PURPOSE: We report our single-center experience of early and midterm outcome after endovascular repair of mycotic aortic aneurysms (MAA). METHODS: Case records were retrospectively reviewed of 11 patients who underwent endovascular repair of 13 MAAs between 2000 and 2007. The aneurysms were localized in the aortic arch in 1 patient, descending thoracic aorta in 4, suprarenal abdominal aorta in 3, and infrarenal abdominal aorta in 5. RESULTS: Mean follow-up was 27 months. A bleeding aortoesophageal fistula resulted in one in-hospital death <or=30 days. Three patients died later: one each of sepsis, stent migration that caused intestinal ischemia, and an unknown cause. Two patients had recurrent sepsis postoperatively but no vascular complications, two had elevated inflammatory markers during follow-up but were asymptomatic, and three patients had an uneventful follow-up. CONCLUSIONS: Endovascular treatment for MAA was feasible, with acceptable perioperative mortality and midterm outcome in this single-center case series. Recurrent sepsis and late relapse with a second MAA occurred, indicating the need of long-term antibiotic therapy and follow-up, as well as the possible need for secondary open repair in selected cases. Further research is warranted to evaluate long-term outcome.

    National Category
    Medical and Health Sciences
    Identifiers
    urn:nbn:se:uu:diva-110122 (URN)10.1016/j.jvs.2009.01.001 (DOI)000268610000005 ()19446985 (PubMedID)
    Available from: 2009-11-04 Created: 2009-11-04 Last updated: 2016-08-31Bibliographically approved
    2. Endovascular Treatment of Mycotic Aortic Aneurysms A European Multicenter Study
    Open this publication in new window or tab >>Endovascular Treatment of Mycotic Aortic Aneurysms A European Multicenter Study
    Show others...
    2014 (English)In: Circulation, ISSN 0009-7322, E-ISSN 1524-4539, Vol. 130, no 24, p. 2136-2142Article in journal (Refereed) Published
    Abstract [en]

    Background-Mycotic aortic aneurysm (MAA) is a rare and life-threatening disease. The aim of this European multicenter collaboration was to study the durability of endovascular aortic repair (EVAR) of MAA, by assessing late infection-related complications and long-term survival. Methods and Results-All EVAR treated MAAs, between 1999 and 2013 at 16 European centers, were retrospectively reviewed. One hundred twenty-three patients with 130 MAAs were identified. Mean age was 69 years (range 39-86), 87 (71%) were men, 58 (47%) had immunodeficiency, and 47 (38%) presented with rupture. Anatomic locations were ascending/arch (n=4), descending (n=34), paravisceral (n=15), infrarenal aorta (n=63), and multiple (n=7). Treatments were thoracic EVAR (n=43), fenestrated/branched EVAR (n=9), and infrarenal EVAR (n=71). Antibiotic was administered for mean 30 weeks. Mean follow-up was 35 months (range 1 week to 149 months). Six patients (5%) were converted to open repair during follow-up. Survival was 91% (95% confidence interval, 86% to 96%), 75% (67% to 83%), 55% (44% to 66%), and 41% (28% to 54%) after 1, 12, 60, and 120 months, respectively. Infection-related death occurred in 23 patients (19%), 9 after discontinuation of antibiotic treatment. A Cox regression analysis demonstrated non-Salmonella-positive culture as predictors for late infection-related death. Conclusions-Endovascular treatment of MAA is feasible and for most patients a durable treatment option. Late infections do occur, are often lethal, and warrant long-term antibiotic treatment and follow-up. Patients with non-Salmonellapositive blood cultures were more likely to die from late infection.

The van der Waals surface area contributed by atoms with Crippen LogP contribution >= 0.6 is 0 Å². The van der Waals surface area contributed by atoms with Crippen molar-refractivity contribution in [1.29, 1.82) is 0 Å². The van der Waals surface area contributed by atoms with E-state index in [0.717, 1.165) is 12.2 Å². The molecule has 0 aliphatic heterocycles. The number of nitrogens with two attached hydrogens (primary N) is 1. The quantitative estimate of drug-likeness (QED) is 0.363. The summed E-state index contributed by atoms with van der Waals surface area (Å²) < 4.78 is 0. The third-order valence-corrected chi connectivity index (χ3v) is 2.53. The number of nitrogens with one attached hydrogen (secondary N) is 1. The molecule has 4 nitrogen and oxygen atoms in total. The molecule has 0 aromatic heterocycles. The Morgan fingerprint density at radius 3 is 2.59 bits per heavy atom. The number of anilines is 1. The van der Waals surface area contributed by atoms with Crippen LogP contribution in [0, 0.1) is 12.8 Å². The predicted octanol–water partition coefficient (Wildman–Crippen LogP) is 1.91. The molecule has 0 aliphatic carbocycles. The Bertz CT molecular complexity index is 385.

Keywords
    aneurysm, aorta, infection, surgery
    National Category
    Cardiac and Cardiovascular Systems
    Identifiers
    urn:nbn:se:uu:diva-241408 (URN)10.1161/CIRCULATIONAHA.114.009481 (DOI)000346141900011 ()25378548 (PubMedID)
    Available from: 2015-01-19 Created: 2015-01-12 Last updated: 2017-12-05Bibliographically approved
    3. Nationwide study demonstrates paradigm shift in treatment of mycotic abdominal aortic aneurysms
    Open this publication in new window or tab >>Nationwide study demonstrates paradigm shift in treatment of mycotic abdominal aortic aneurysms
    Show others...
    (English)Manuscript (preprint) (Other academic)
    Abstract [en]

    Background: Radical open surgery (OR) is considered gold standard for management of mycotic abdominal aortic aneurysms (MAAAs). Endovascular repair (EVAR) is a less invasive but controversial treatment option for MAAA because the stentgraft is implanted in an infected field, whilst recent reports indicate promising outcome. No reliable comparative data exists. This nationwide study assesses outcome after OR and EVAR for MAAA in a population-based cohort.

    Methods: All patients treated in Sweden for MAAAs 1994-2014 were identified in the Swedish vascular registry. Twenty-seven vascular units participated in data collection according to a predefined protocol. Survival was cross-matched with the population registry.

    Results: 132 patients with 144 MAAAs were identified, (0.6% of all operated AAA in Sweden). Median age was 70 years (SD 9.2), 51 were immunosuppressed, and 50 presented with rupture. Survival at 3-months was 86% (95% CI 80-92%), 1-year 79% (72-86%), and 5- years 59% (50-68%).

    The preferred operative technique shifted from OR to EVAR after 2001 (proportion EVAR 1994-2000 0%, 2001-2007 58%, 2008-2014 60%). Open repair was performed in 62 patients (47%); aortic resection and extra-anatomical bypass (n=7), in-situ reconstruction (n=50), patch plasty (n=3), and two died intraoperatively OR attempt. EVAR was performed in 70 patients (53%); standard EVAR (n=55), fenestrated/branched EVAR (n=8), and visceral deviation with stentgrafting (n=7).